I should like to suggest one or two other small ways by which the Chancellor 504 could have further increased taxation in such a way as to avoid increasing the cost of living for people at the lower wage-earning level. We have a growing number of motorists and I believe that most of them would not have objected if 1d. had been put on the price of petrol. That suggestion might shock some hon. Members, but I would point out that a great deal of motoring is done for pleasure. If the price of petrol had been increased by 1d, to the pleasure driver—not to the commercial user—a great deal of revenue would have accrued to the Exchequer without arousing too much public resentment. There is one other small item. I believe that people who have motor cars on order would not object very much if they had to pay a slightly increased rate of Purchase Tax for their cars. Most of them are very anxious to obtain a new motor car and would not be deterred from taking delivery of it if they had to pay a slight increase in Purchase Tax.
There is one final point I wish to mention, and I am sorry the Chancellor is not here. I hope he will have some second thoughts about this Budget. While I have expressed concern about its effect and its repercussions throughout the country, there is another aspect of it which is worrying me very much. Because of the stringency of our economy today, the Chancellor is asking the various Ministries not to put in any more Supplementary Estimates, and the one with which I am most deeply concerned is that in relation to health.
I have read reports touching various parts of the country about the threat to hospitals generally. In my own Division, there is the Stretford Memorial Hospital, about which a Tory alderman recently launched a rumour that it was going to be closed down because the Minister of Health had asked for a reduction in the expenditure of the area hospital board. I hope the Chancellor will have regard to this very important issue. It is quite fantastic to take over, under the National Health Service, all the hospitals in July of one year, and to consider closing some of them down in the next year for lack of money. To the best of my ability, I have refuted this dreadful slander which I believe is being spread by this Tory alderman in my Division, and I hope the Chancellor will come to my aid in a 505 practical measure and refute it completely by making the necessary money available to the Minister of Health for the maintenance of all the hospitals necessary for the welfare of our people.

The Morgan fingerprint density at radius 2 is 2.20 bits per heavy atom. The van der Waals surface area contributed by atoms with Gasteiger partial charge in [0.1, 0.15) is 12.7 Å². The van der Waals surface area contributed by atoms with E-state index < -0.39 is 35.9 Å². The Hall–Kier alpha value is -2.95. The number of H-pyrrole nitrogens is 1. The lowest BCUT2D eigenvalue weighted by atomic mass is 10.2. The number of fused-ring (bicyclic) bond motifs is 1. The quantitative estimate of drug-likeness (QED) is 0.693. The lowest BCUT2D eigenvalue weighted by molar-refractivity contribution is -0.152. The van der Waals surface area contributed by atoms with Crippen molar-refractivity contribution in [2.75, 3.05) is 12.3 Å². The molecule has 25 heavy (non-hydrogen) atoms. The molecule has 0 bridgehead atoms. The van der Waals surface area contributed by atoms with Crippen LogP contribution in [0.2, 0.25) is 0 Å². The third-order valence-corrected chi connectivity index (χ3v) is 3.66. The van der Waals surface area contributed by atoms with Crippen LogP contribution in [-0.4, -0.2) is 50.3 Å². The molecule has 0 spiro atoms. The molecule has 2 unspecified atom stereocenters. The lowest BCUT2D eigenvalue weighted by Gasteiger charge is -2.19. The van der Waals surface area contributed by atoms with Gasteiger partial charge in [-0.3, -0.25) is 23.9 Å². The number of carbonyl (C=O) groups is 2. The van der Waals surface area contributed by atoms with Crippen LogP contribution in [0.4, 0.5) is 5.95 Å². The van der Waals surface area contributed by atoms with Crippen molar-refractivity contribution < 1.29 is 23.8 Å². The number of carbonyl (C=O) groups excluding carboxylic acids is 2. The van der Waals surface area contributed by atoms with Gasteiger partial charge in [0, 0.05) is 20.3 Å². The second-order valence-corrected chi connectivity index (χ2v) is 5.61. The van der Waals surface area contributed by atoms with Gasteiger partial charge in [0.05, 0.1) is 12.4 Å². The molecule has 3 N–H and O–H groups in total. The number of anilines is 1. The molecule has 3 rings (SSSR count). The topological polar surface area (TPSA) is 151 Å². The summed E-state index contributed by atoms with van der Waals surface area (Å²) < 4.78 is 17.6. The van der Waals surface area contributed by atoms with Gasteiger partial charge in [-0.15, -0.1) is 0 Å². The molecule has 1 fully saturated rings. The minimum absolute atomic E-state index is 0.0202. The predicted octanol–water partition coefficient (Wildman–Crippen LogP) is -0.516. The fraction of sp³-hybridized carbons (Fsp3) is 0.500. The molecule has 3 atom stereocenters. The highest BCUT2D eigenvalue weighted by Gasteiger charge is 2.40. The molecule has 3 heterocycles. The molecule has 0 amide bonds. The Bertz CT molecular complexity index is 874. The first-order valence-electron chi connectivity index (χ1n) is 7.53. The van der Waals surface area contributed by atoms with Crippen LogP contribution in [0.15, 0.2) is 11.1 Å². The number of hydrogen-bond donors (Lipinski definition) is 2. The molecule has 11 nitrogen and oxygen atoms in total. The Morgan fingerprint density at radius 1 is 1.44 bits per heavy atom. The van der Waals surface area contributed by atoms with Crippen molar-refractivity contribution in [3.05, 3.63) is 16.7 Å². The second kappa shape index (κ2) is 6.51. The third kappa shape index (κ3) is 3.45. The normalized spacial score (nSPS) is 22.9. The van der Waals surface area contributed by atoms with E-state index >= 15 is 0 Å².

§ 7.2 p.m.
§ Mr. Sidney Shephard (Newark)
The hon. Member for Stretford (Mr. Austin) mentioned that he had not seen any ill effects of the raising of the Profits Tax. I wonder whether he has heard the story of the man with the donkey who thought that, if he gave it a little less to eat, it would still do the same work. He did so, and on the first day he got the work all right; and so he continued with the process, giving it less food each day, until eventually he reached the stage when he gave the donkey nothing at all to eat, and on that day the donkey died. I think that is what would follow if the suggestion of the hon. Gentleman were carried out.
Each year on the Second Reading of the Finance Bill we have criticism of the Opposition from the Government benches—this year from the hon. Member for South Tottenham (Mr. Messer), and last year from the Financial Secretary. We are asked to state where economies in Government expenditure could be made. Hon. Gentlemen opposite are always hoping that we shall say that we would make cuts in the social services, but they have not had that answer yet and they will have to wait a long time before they get it. On one occasion, when I gave an instance where I said the Government could cut down, I was told that my information was inaccurate. I said last September that the number of persons employed in the Civil Service was 690,000 and I have since checked that figure and found that in the latest edition of the Digest the figure is 688,000, so that it is less than the figure I quoted.
Since then, we have had the removal of a good many controls—clothing, jam, bread and confectionery—and we have had in addition what the President of the Board of Trade has described as two very big bonfires of controls. In spite of that, the number of people employed in the Civil Service is 694,000 according to the latest figures, so that the number has gone up, not down. Surely, that is one direction in which the Government might look to see where economies could be 506 made. I can only assume that, when these controls are taken off, jobs are found for these people in some other Government Department. That is all I can assume, because obviously they would be redundant now in the jobs they were doing.
The other day I raised the question of how it is that, in our desperate state, we can afford to provide foreigners coming into this country with free dentures and spectacles. I want to know how we can afford to do that. Then, again, let us look at the amount of money the Government are spending on public relations and propaganda services—£15,500,000. Is it all necessary? Then there is the advertisement which was mentioned in the House only the other day which cost £3,000. We could multiply such instances a good many times until they represented a very substantial amount. The advertisement was issued by the Ministry of Food asking parents not to buy sweets. Is it really necessary to waste money in that way? Dare any business firm spend money on that scale? I can assure hon. Members that it would not.